Achievement Hunter: Begins is a side-scrolling platforming achievement hunting game on Steam. There is no plot. You merely start the game and you’re thrown into a level where you can move left and right, climb up ladders, and jump. You can jump on enemies to kill them and perform up to three jumps before needing to land. There are coins to collect and portals sending you to other parts of the level. You can kill all of the enemies and collect all of the coins and continuously loop through the level indefinitely as the portal at the end brings you to the start. If you touch an enemy in a way other than a direct jump on the head then you’ll die, all the coins will reapper, but the enemies will stay defeated until you restart. There are no additional levels, there’s no ending, and all the while you’ll be constantly obtaining achievements just for having the game on.
To the game’s credit, it has a catchy little tune and the visuals are colorful and appealingly low-poly on purpose. On top of that, it also does exactly what it promises… it gives you tons of achievements very quickly and easily. And to its discredit, there’s not really any reason to play it other than to kill time while those achievements roll in. You could just idle it and do something else instead, but at least you can kill that time. Though you’ll never want to pick it up again once you have them all. And so this brings me more to the topic of the genre in general.
You see, achievement hunter games are there to show off your collection of virtual trophies for the bragging rights on the internet. And so the thought process is that if you have more achievements completed you must be a better gamer. Something like that, anyways. And changes in policies were making some previous forms of cash grabbing unreliable, such as simply slapping trading cards on any cheap piece of trash cobbled together and tossed up through Steam Greenlight. So the idea of making cheap games with loads of achievements that take no skill to achieve turned into a popular new way to gret some cash. The games don’t have to be good as long as the achievements are rolling in and making everyone’s e-peen look nice. Of course, you can see the problem with a game designed with this in mind.
See… achievements, ideally, are supposed to mean something. You’re supposed to feel like you’ve earned them. Ya know… you’re supposed to feel like you’ve ACHIEVED something when you get them. In general these can be poorly implemented even in good games, but when they are literally obtained just from having the game running it takes away most of the point. You’re not hunting for the achievements in the games, you’re hunting for the games to get you the most for the least effort and price. Essentially, you are buying thousands of achievements with these games. And so there’s no incentive to make a good game to go along with them.
This is a real shame because Achievement Hunter: Begins has the beginnings of a decent little platformer. I mean, it’d need more levels and maybe something that tracks your coins or kills or a scoring system to come into play somehow… but it controls alright and looks nice enough. It also is unintentionally interesting with the way the level works. So it SEEMS like everything is basically all on one 2D plane as far as gameplay goes, but the presentation is in 3D with different sections that are higher and higher being places further back in the visual orientation. The reason I make this assumption is because I got bored and took some leaps of faith only to land on invisible platforms. When I could see some nearby from a different visual plane I noticed how what was and wasn’t an invisible platform seemed to line up with the other part of the level. Having hidden paths like this would be kind of dumb yet interesting… but I highly doubt that kind of care would’ve been put in to have it be intentional. There was also one particular spot I found that could’ve potentially been a secret warp to some other level. Perhaps it was an exit to a level that was never added because why would you need more for this type of game, right? Regardless, what happens is it would say loading on the screen and just sit there indefinitely until I restarted. This only further punctuates the lack of audio in the game. There’s practically nothing for sound effects and the music loops a bit and then just stops forever until you reset. This is why I have my doubts on it ever being intended as anything more than this or becoming anything more than this in the future. There’s just no incentive.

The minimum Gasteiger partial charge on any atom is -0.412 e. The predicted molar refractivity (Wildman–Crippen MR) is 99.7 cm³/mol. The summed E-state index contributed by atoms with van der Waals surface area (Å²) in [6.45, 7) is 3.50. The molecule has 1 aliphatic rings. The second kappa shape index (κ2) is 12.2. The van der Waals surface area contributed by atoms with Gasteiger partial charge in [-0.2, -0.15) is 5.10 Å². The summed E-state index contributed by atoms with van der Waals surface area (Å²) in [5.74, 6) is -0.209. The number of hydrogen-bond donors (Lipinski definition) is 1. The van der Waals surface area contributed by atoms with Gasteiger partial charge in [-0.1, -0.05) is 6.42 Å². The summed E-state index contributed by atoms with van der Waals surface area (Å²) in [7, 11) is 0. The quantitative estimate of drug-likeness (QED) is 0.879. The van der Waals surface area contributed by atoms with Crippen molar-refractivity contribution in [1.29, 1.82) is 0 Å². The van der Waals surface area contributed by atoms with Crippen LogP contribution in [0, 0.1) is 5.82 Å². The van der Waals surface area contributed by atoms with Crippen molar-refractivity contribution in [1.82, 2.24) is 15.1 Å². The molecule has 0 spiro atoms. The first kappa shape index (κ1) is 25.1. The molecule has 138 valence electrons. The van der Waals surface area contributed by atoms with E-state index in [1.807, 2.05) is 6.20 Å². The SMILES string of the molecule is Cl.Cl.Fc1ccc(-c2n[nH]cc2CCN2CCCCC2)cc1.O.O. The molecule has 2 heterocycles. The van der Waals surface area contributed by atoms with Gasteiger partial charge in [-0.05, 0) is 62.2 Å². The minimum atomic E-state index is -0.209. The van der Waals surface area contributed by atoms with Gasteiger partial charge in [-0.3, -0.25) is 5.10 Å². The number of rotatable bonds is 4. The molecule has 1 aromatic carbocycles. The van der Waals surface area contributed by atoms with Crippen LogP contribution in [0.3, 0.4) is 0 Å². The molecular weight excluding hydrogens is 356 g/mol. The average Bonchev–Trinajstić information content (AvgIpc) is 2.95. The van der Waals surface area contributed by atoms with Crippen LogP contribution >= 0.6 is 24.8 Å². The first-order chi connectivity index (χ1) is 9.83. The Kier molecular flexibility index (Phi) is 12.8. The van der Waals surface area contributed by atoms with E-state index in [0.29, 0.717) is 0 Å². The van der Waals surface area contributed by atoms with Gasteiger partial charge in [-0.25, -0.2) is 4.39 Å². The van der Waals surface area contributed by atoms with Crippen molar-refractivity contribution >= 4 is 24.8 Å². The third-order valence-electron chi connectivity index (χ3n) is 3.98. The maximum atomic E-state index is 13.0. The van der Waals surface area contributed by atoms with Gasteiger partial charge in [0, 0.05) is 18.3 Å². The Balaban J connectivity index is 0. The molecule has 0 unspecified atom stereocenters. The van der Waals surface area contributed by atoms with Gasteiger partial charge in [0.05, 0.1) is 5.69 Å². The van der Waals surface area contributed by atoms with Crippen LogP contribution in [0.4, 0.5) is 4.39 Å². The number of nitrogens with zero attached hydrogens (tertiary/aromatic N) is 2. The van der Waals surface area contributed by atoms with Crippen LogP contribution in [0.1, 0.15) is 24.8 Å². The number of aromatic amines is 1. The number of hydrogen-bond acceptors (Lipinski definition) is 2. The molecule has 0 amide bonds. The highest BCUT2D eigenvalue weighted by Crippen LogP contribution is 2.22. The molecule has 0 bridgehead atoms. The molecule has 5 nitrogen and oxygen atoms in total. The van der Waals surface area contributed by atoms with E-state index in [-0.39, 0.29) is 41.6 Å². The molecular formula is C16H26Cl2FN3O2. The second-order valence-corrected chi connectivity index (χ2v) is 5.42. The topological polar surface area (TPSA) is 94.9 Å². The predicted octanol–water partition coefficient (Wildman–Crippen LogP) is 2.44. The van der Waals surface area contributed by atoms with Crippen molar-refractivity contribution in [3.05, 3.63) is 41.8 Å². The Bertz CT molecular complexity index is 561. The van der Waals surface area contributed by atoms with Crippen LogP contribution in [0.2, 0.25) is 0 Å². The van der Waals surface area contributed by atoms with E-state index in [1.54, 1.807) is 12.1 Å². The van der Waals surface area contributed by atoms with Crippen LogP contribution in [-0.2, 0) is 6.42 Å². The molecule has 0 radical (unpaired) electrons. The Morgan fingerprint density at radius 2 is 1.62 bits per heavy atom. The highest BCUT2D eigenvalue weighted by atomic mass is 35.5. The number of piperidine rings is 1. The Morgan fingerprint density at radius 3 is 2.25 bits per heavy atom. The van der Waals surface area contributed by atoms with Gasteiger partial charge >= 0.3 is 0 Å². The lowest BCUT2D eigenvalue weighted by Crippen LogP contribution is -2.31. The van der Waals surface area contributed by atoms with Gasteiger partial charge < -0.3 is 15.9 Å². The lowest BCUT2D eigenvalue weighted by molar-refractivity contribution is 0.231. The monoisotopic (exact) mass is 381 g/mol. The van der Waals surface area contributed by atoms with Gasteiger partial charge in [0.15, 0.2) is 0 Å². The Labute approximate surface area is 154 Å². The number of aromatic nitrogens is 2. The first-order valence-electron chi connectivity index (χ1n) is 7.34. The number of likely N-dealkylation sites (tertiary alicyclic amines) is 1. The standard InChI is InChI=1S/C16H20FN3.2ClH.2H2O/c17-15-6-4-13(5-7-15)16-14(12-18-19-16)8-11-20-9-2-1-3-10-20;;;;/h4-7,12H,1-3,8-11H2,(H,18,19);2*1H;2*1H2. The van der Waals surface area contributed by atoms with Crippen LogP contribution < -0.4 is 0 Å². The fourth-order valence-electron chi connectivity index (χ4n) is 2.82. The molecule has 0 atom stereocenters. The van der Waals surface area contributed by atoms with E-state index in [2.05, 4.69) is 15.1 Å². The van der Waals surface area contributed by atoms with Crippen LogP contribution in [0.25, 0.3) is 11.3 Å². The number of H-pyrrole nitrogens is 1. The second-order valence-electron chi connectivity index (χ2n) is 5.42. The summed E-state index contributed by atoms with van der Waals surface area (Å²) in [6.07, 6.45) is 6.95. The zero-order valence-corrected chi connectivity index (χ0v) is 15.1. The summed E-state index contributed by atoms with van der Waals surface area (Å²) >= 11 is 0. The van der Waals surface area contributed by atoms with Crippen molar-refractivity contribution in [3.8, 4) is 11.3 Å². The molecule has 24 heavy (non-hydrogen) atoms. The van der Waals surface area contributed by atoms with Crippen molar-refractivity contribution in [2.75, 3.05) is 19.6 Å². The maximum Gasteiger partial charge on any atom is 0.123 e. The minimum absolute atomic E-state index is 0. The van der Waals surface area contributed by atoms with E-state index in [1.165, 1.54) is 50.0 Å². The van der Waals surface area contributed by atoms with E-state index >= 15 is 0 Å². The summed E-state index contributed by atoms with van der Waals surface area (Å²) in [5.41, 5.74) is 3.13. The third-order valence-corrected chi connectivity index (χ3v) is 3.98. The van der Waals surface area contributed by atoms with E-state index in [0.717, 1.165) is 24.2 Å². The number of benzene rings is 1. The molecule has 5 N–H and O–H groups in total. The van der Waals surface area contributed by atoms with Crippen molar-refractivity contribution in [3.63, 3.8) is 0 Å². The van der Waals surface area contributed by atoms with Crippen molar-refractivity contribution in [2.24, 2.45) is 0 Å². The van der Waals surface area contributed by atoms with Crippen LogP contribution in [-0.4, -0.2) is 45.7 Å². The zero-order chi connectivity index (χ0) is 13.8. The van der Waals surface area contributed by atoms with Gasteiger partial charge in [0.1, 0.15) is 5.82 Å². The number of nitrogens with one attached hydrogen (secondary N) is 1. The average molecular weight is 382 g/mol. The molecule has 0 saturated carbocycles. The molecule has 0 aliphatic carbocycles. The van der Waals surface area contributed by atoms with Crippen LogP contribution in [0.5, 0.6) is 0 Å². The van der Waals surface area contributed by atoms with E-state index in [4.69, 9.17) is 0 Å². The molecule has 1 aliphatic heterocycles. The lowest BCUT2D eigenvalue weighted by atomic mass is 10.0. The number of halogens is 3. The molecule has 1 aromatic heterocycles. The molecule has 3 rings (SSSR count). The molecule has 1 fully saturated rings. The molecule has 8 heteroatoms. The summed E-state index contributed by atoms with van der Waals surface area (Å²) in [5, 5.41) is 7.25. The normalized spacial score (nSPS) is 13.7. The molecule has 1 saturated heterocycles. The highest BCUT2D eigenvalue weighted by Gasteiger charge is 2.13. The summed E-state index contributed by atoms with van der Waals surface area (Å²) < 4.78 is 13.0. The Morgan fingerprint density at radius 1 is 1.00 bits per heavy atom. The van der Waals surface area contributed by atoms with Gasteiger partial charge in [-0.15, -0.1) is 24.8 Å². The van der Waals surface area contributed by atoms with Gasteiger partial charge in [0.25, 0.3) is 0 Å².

This brings up to recommendations. I can only recommend Achievement Hunter: Begins to anyone looking to try an achievement hunter game for themselves, someone who likes these games to up their achievement numbers, and on top of either of those I’d recommend you like the look of it because there’s not much else to really go off of for something like this. For a game of the genre, at least it had a few things I didn’t outright hate. It was an interesting blind stream I did of the game while I farmed all the achievements. However, in general I’d say just save your leftover Steam funds on something that’s at least more of a game on sale than a tool to obtain fake virtual recognition. It’s an experience, perhaps a tool, but it’s not really much a game without a true win-state or fail state. I guess that’s why they didn’t call it Achievement Hunter: Ends, eh?